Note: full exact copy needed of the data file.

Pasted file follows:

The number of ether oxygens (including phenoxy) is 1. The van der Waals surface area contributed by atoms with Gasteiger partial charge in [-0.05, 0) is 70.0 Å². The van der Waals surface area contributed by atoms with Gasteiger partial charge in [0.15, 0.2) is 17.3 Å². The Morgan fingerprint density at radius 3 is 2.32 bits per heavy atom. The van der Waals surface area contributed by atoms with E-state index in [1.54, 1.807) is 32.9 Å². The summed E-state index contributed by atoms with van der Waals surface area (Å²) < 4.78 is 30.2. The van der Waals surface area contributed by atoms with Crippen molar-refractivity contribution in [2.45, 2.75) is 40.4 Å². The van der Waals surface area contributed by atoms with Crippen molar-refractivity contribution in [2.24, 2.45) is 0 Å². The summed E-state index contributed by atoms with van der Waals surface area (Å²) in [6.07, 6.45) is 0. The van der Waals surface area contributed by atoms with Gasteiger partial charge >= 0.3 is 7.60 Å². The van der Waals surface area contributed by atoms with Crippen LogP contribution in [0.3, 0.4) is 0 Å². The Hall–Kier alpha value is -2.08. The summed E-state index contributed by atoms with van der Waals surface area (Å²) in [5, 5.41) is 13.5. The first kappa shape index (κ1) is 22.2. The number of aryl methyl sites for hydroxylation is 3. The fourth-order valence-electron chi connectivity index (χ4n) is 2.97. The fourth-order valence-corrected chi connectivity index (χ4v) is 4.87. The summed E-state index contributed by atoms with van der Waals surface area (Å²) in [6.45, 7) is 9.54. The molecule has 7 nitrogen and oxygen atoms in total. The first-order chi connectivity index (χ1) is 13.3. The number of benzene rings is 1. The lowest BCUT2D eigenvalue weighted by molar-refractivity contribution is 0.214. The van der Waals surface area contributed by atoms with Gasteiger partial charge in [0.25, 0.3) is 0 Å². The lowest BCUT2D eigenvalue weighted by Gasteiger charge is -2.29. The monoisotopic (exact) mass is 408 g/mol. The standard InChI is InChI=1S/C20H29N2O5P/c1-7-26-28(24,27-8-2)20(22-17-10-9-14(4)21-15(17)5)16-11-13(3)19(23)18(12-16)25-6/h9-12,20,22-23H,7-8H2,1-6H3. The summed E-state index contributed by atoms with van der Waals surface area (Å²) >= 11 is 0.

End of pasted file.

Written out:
The number of ether oxygens (including phenoxy) is 1. The van der Waals surface area contributed by atoms with Gasteiger partial charge in [-0.05, 0) is 70.0 Å². The van der Waals surface area contributed by atoms with Gasteiger partial charge in [0.15, 0.2) is 17.3 Å². The Morgan fingerprint density at radius 3 is 2.32 bits per heavy atom. The van der Waals surface area contributed by atoms with E-state index in [1.54, 1.807) is 32.9 Å². The summed E-state index contributed by atoms with van der Waals surface area (Å²) < 4.78 is 30.2. The van der Waals surface area contributed by atoms with Crippen molar-refractivity contribution in [2.45, 2.75) is 40.4 Å². The van der Waals surface area contributed by atoms with Crippen molar-refractivity contribution in [2.24, 2.45) is 0 Å². The summed E-state index contributed by atoms with van der Waals surface area (Å²) in [6.07, 6.45) is 0. The van der Waals surface area contributed by atoms with Gasteiger partial charge >= 0.3 is 7.60 Å². The van der Waals surface area contributed by atoms with Crippen LogP contribution in [0.3, 0.4) is 0 Å². The Hall–Kier alpha value is -2.08. The summed E-state index contributed by atoms with van der Waals surface area (Å²) in [5, 5.41) is 13.5. The first kappa shape index (κ1) is 22.2. The number of aryl methyl sites for hydroxylation is 3. The fourth-order valence-electron chi connectivity index (χ4n) is 2.97. The fourth-order valence-corrected chi connectivity index (χ4v) is 4.87. The summed E-state index contributed by atoms with van der Waals surface area (Å²) in [6.45, 7) is 9.54. The molecule has 7 nitrogen and oxygen atoms in total. The first-order chi connectivity index (χ1) is 13.3. The number of benzene rings is 1. The lowest BCUT2D eigenvalue weighted by molar-refractivity contribution is 0.214. The van der Waals surface area contributed by atoms with Gasteiger partial charge in [0.25, 0.3) is 0 Å². The lowest BCUT2D eigenvalue weighted by Gasteiger charge is -2.29. The monoisotopic (exact) mass is 408 g/mol. The standard InChI is InChI=1S/C20H29N2O5P/c1-7-26-28(24,27-8-2)20(22-17-10-9-14(4)21-15(17)5)16-11-13(3)19(23)18(12-16)25-6/h9-12,20,22-23H,7-8H2,1-6H3. The summed E-state index contributed by atoms with van der Waals surface area (Å²) >= 11 is 0.